The determinative issue in this appeal is whether the trial court manifestly erred in finding that the Vicari contract was a sales contract, subject to the one-year prescriptive period of the redhibition articles. Therefore, we begin by determining whether the Vicari contract is a sales contract or a construction contract.

Louisiana courts have developed several tests for determining whether a given contract is a contract of sale or a construction contract. Alonzo v. Chifici, [14-870 La.App. 5 Cir. 14]  526 So.2d 237, 241 (La.App. 5 Cir. 1988). In Acadiana Health Club, Inc. v. Hebert, 469 So.2d 1186, 1189 (La.App. 3 Cir. 1985), the Third Circuit considered the following three factors in determining whether a contract was a contract of sale or a contract to build: (1) in a contract to build, the purchaser has some control over the specifications of the object; (2) in a contract to build, the negotiations take place before the object is constructed; and (3) a contract to build contemplates not only that the builder will

Page 433

furnish the materials, but that he will also furnish his skill and labor in order to build the desired object.

The court in Acadiana applied this test to a contract wherein a health club, Acadiana, contracted with the defendant for the installation of carpet and linoleum, which the defendant ordered from a manufacturer. After the carpet was installed, Acadiana noticed that the carpet began to come apart at the seams. In applying the three factors, the court noted that although Acadiana did not have any say as to the specifications of the carpet itself, it did have considerable input as to the object of the contract, which " was not simply the sale of so many feet of carpet and flooring, but the job of carpeting and flooring the health club facilities." Id. Finally, the court held that the contract called upon the skill of the defendant and its employees to install the carpet. Accordingly, the court found that the contract was a construction contract.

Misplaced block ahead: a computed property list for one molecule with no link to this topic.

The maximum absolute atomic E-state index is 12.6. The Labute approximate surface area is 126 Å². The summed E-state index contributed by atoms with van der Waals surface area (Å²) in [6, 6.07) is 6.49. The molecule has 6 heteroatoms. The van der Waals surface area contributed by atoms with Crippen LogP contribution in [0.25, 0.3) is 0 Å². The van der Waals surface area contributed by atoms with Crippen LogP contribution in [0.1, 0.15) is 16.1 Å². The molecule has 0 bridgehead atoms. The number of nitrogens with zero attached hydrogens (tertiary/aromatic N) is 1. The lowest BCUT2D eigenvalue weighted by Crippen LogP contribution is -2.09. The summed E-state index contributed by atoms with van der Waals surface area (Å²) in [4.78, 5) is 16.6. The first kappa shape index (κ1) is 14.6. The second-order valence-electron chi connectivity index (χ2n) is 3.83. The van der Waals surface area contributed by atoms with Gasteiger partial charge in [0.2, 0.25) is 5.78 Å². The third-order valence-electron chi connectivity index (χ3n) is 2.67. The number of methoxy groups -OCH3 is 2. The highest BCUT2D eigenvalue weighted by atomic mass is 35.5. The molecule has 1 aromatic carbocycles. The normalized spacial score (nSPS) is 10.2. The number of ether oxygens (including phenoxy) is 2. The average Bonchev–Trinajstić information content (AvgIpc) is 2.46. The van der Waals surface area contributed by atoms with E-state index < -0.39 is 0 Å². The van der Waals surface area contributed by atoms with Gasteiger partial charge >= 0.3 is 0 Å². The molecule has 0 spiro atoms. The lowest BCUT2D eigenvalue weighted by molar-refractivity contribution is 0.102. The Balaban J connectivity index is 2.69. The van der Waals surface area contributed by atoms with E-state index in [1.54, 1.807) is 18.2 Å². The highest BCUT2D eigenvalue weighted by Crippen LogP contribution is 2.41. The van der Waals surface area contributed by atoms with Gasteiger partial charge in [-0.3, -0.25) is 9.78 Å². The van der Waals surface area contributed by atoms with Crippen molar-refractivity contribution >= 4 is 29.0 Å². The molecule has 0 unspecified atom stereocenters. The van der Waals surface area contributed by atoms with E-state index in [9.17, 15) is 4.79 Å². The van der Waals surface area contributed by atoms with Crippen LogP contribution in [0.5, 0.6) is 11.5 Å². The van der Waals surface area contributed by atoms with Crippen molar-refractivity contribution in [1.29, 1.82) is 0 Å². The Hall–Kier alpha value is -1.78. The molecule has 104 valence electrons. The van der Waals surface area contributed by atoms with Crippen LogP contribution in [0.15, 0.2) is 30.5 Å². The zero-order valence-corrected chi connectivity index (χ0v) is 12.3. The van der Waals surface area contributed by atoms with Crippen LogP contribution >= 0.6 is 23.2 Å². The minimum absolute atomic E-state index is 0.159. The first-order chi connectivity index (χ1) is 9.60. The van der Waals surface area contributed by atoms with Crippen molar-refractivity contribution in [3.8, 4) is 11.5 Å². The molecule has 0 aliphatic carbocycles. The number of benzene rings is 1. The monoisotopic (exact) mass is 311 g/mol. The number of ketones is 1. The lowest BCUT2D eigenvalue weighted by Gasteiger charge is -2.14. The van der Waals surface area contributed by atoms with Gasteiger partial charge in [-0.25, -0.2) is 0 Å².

Similarly, in AA Specialty & Supply, Inc. v. Quinn, 411 So.2d at 1165 (La.App. 1 Cir. 1982), AA Specialty sold, delivered and installed a fireplace in Paul Quinn's home. Quinn claimed that in installing the fireplace, AA Specialty caused damage to his home. In determining whether the contract was a contract of sale or a construction contract, the First Circuit found that AA Specialty " did not merely sell the fireplace to Quinn; it delivered and installed it for him." Id. at 1166. [14-870 La.App. 5 Cir. 15]  Therefore, the court held that the contract was a construction contract rather than a contract of sale. Id.